Sandy thought she had to only register her son once. That is until May of 2007, when the Michigan State Police showed up at the house and said he’d have to register quarterly. They took his prints on the trunk of a police cruiser while kids, across the street, were in a football practice.
“We live across the street from the school and they were broadcasting Jim’s name and our address on the scanner. ‘We’re contacting Jim for his failure to register as a sex offender.’ Everyone with a scanner knows now,” Sandy said.
Since then, Sandy has confronted the reality of the sex offender registry. The law regarding juveniles is so vague, it was hard for the Express to get clear-cut answers to such questions from professionals: How long will Jim remain on the sex offender registry after becoming an adult (conflicting answers of 25 years and lifetime)? Even if Jim had the crime expunged, does he still have to register on the sex offender registry (yes, but it’s a start)? How often does he have to register as a juvenile (conflicting answers)?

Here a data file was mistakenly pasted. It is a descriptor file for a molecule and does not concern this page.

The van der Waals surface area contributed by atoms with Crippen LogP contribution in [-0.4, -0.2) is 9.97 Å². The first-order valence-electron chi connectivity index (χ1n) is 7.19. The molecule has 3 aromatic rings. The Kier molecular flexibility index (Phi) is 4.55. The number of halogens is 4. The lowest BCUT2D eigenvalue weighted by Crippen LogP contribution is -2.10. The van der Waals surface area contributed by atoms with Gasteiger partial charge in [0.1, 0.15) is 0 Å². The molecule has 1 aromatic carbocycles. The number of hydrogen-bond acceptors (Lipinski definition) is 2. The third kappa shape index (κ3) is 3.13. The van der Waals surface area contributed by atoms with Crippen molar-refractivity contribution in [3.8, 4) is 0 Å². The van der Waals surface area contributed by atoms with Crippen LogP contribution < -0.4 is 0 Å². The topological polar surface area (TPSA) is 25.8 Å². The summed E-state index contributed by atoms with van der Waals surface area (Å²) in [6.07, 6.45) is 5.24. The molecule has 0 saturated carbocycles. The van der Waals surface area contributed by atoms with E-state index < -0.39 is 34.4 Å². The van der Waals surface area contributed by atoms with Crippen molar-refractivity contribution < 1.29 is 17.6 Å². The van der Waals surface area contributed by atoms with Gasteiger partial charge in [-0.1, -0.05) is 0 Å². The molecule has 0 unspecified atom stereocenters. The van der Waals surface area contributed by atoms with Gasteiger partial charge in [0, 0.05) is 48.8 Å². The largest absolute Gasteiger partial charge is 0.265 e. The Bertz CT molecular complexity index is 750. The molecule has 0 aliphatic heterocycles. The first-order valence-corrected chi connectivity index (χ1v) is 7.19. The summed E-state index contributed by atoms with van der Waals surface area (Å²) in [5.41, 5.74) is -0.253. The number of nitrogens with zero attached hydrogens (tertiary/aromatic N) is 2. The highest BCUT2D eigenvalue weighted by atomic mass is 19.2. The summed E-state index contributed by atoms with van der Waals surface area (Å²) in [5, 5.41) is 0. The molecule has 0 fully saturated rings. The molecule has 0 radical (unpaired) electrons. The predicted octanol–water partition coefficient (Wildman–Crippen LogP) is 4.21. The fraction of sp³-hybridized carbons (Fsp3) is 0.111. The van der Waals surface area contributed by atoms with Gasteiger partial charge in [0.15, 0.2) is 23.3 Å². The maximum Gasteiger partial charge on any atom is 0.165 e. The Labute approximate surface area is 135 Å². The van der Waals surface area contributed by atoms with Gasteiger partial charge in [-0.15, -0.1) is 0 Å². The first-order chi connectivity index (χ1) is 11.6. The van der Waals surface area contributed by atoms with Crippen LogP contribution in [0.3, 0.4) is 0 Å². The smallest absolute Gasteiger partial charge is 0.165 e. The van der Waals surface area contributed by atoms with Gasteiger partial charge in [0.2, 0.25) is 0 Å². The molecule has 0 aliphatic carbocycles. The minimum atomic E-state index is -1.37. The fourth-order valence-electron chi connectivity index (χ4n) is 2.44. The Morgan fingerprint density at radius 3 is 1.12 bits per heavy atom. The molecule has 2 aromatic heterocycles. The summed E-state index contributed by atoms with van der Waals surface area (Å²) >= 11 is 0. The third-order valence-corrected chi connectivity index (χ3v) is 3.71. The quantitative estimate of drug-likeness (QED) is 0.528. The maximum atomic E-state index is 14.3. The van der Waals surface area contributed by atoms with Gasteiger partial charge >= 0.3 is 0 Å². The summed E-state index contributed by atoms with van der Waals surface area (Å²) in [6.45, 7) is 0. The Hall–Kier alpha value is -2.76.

When Sandy called assistant prosecutor Mark Fett with questions, she says he screamed at her -- “I’m telling you now. Register your kid!” -- and slammed down the phone. Fett did not return a call for comment.

Is There a Better Way?
Michigan has the third largest sex offender registry in the nation—at least it did in 2004 when there were 33,000 people. Today there are 43,964.